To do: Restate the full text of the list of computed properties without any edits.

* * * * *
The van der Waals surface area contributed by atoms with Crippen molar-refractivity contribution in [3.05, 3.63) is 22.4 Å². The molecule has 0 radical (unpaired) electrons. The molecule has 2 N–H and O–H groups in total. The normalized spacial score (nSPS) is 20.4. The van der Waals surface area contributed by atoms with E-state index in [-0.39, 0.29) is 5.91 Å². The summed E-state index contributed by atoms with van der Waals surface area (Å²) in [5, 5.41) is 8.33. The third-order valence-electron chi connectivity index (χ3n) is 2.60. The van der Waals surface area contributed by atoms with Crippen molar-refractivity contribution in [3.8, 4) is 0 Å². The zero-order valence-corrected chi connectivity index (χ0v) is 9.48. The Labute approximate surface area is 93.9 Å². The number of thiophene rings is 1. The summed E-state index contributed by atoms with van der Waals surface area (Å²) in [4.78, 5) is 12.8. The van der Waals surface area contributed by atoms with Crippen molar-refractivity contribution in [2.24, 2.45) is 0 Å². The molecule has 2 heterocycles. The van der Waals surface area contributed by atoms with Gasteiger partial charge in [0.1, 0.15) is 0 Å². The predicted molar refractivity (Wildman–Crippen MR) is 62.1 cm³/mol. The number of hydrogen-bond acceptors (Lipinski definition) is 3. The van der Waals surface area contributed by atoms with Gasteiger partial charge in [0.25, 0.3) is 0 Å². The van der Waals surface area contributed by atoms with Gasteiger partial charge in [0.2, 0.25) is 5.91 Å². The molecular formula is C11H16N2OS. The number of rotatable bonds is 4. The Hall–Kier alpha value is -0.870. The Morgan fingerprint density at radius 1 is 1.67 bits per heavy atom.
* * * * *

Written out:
The van der Waals surface area contributed by atoms with Crippen molar-refractivity contribution in [3.05, 3.63) is 22.4 Å². The molecule has 0 radical (unpaired) electrons. The molecule has 2 N–H and O–H groups in total. The normalized spacial score (nSPS) is 20.4. The van der Waals surface area contributed by atoms with E-state index in [-0.39, 0.29) is 5.91 Å². The summed E-state index contributed by atoms with van der Waals surface area (Å²) in [5, 5.41) is 8.33. The third-order valence-electron chi connectivity index (χ3n) is 2.60. The van der Waals surface area contributed by atoms with Crippen molar-refractivity contribution in [3.8, 4) is 0 Å². The zero-order valence-corrected chi connectivity index (χ0v) is 9.48. The Labute approximate surface area is 93.9 Å². The number of thiophene rings is 1. The summed E-state index contributed by atoms with van der Waals surface area (Å²) in [4.78, 5) is 12.8. The van der Waals surface area contributed by atoms with Crippen molar-refractivity contribution in [2.24, 2.45) is 0 Å². The molecule has 2 heterocycles. The van der Waals surface area contributed by atoms with Gasteiger partial charge in [0.1, 0.15) is 0 Å². The predicted molar refractivity (Wildman–Crippen MR) is 62.1 cm³/mol. The number of hydrogen-bond acceptors (Lipinski definition) is 3. The van der Waals surface area contributed by atoms with Gasteiger partial charge in [0.25, 0.3) is 0 Å². The van der Waals surface area contributed by atoms with Gasteiger partial charge in [0.2, 0.25) is 5.91 Å². The molecular formula is C11H16N2OS. The number of rotatable bonds is 4. The Hall–Kier alpha value is -0.870. The Morgan fingerprint density at radius 1 is 1.67 bits per heavy atom.